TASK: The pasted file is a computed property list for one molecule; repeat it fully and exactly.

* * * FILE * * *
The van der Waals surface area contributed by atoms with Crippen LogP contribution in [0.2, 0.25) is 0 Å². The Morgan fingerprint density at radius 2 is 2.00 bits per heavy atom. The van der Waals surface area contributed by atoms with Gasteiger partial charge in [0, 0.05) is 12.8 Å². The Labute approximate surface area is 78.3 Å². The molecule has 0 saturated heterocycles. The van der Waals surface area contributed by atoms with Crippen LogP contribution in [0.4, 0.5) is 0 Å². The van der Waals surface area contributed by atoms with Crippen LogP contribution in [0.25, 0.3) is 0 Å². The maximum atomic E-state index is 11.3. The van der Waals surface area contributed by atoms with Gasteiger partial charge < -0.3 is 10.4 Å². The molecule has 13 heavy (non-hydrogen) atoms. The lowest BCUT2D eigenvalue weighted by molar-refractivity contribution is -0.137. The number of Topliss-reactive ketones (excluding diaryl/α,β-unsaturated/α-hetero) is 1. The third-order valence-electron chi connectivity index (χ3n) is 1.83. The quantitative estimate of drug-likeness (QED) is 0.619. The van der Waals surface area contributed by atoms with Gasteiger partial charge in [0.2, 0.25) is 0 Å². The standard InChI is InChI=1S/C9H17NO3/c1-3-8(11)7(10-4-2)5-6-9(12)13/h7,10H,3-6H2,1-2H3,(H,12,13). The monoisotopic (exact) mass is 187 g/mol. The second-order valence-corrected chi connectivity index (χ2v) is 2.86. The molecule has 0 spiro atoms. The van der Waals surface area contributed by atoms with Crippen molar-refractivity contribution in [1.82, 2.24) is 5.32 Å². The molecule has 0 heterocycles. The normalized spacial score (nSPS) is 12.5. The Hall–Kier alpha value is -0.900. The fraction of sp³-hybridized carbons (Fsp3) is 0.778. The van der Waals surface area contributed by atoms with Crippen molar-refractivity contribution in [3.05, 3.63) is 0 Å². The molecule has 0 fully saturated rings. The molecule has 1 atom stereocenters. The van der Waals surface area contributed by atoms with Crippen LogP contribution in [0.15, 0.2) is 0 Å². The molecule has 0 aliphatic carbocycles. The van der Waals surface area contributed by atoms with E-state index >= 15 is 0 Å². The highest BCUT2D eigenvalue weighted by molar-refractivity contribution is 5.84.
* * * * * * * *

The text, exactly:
The van der Waals surface area contributed by atoms with Crippen LogP contribution in [0.2, 0.25) is 0 Å². The Morgan fingerprint density at radius 2 is 2.00 bits per heavy atom. The van der Waals surface area contributed by atoms with Gasteiger partial charge in [0, 0.05) is 12.8 Å². The Labute approximate surface area is 78.3 Å². The molecule has 0 saturated heterocycles. The van der Waals surface area contributed by atoms with Crippen LogP contribution in [0.4, 0.5) is 0 Å². The van der Waals surface area contributed by atoms with Crippen LogP contribution in [0.25, 0.3) is 0 Å². The maximum atomic E-state index is 11.3. The van der Waals surface area contributed by atoms with Gasteiger partial charge < -0.3 is 10.4 Å². The molecule has 13 heavy (non-hydrogen) atoms. The lowest BCUT2D eigenvalue weighted by molar-refractivity contribution is -0.137. The number of Topliss-reactive ketones (excluding diaryl/α,β-unsaturated/α-hetero) is 1. The third-order valence-electron chi connectivity index (χ3n) is 1.83. The quantitative estimate of drug-likeness (QED) is 0.619. The van der Waals surface area contributed by atoms with Gasteiger partial charge in [0.2, 0.25) is 0 Å². The standard InChI is InChI=1S/C9H17NO3/c1-3-8(11)7(10-4-2)5-6-9(12)13/h7,10H,3-6H2,1-2H3,(H,12,13). The monoisotopic (exact) mass is 187 g/mol. The second-order valence-corrected chi connectivity index (χ2v) is 2.86. The molecule has 0 spiro atoms. The van der Waals surface area contributed by atoms with Crippen molar-refractivity contribution in [1.82, 2.24) is 5.32 Å². The molecule has 0 heterocycles. The normalized spacial score (nSPS) is 12.5. The Hall–Kier alpha value is -0.900. The fraction of sp³-hybridized carbons (Fsp3) is 0.778. The van der Waals surface area contributed by atoms with Crippen molar-refractivity contribution in [3.05, 3.63) is 0 Å². The molecule has 0 fully saturated rings. The molecule has 1 atom stereocenters. The van der Waals surface area contributed by atoms with Crippen LogP contribution in [0.15, 0.2) is 0 Å². The molecule has 0 aliphatic carbocycles. The van der Waals surface area contributed by atoms with E-state index >= 15 is 0 Å². The highest BCUT2D eigenvalue weighted by molar-refractivity contribution is 5.84.